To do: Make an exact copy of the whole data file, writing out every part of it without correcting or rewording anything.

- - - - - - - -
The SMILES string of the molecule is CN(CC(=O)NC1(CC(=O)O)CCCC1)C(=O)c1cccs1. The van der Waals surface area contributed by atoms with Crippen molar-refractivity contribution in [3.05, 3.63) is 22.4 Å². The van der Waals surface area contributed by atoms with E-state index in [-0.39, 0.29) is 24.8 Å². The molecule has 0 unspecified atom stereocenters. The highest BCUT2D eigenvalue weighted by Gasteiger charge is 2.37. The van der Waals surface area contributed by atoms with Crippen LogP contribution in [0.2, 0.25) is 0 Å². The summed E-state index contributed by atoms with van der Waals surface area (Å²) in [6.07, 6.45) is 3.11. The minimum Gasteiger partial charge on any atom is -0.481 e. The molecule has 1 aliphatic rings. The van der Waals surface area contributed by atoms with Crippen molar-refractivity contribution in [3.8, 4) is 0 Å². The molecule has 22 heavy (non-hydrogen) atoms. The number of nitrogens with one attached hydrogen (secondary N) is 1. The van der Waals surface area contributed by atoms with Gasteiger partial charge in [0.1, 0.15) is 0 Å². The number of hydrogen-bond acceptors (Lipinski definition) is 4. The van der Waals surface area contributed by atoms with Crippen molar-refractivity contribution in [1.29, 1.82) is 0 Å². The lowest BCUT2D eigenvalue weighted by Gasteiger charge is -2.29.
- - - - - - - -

The SMILES string of the molecule is CN(CC(=O)NC1(CC(=O)O)CCCC1)C(=O)c1cccs1. The van der Waals surface area contributed by atoms with Crippen molar-refractivity contribution in [3.05, 3.63) is 22.4 Å². The van der Waals surface area contributed by atoms with E-state index in [-0.39, 0.29) is 24.8 Å². The molecule has 0 unspecified atom stereocenters. The highest BCUT2D eigenvalue weighted by Gasteiger charge is 2.37. The van der Waals surface area contributed by atoms with Crippen LogP contribution in [0.2, 0.25) is 0 Å². The summed E-state index contributed by atoms with van der Waals surface area (Å²) in [6.07, 6.45) is 3.11. The minimum Gasteiger partial charge on any atom is -0.481 e. The molecule has 1 aliphatic rings. The van der Waals surface area contributed by atoms with Crippen molar-refractivity contribution in [3.8, 4) is 0 Å². The molecule has 22 heavy (non-hydrogen) atoms. The number of nitrogens with one attached hydrogen (secondary N) is 1. The van der Waals surface area contributed by atoms with Gasteiger partial charge in [0.1, 0.15) is 0 Å². The number of hydrogen-bond acceptors (Lipinski definition) is 4. The van der Waals surface area contributed by atoms with Crippen molar-refractivity contribution in [1.29, 1.82) is 0 Å². The lowest BCUT2D eigenvalue weighted by Gasteiger charge is -2.29.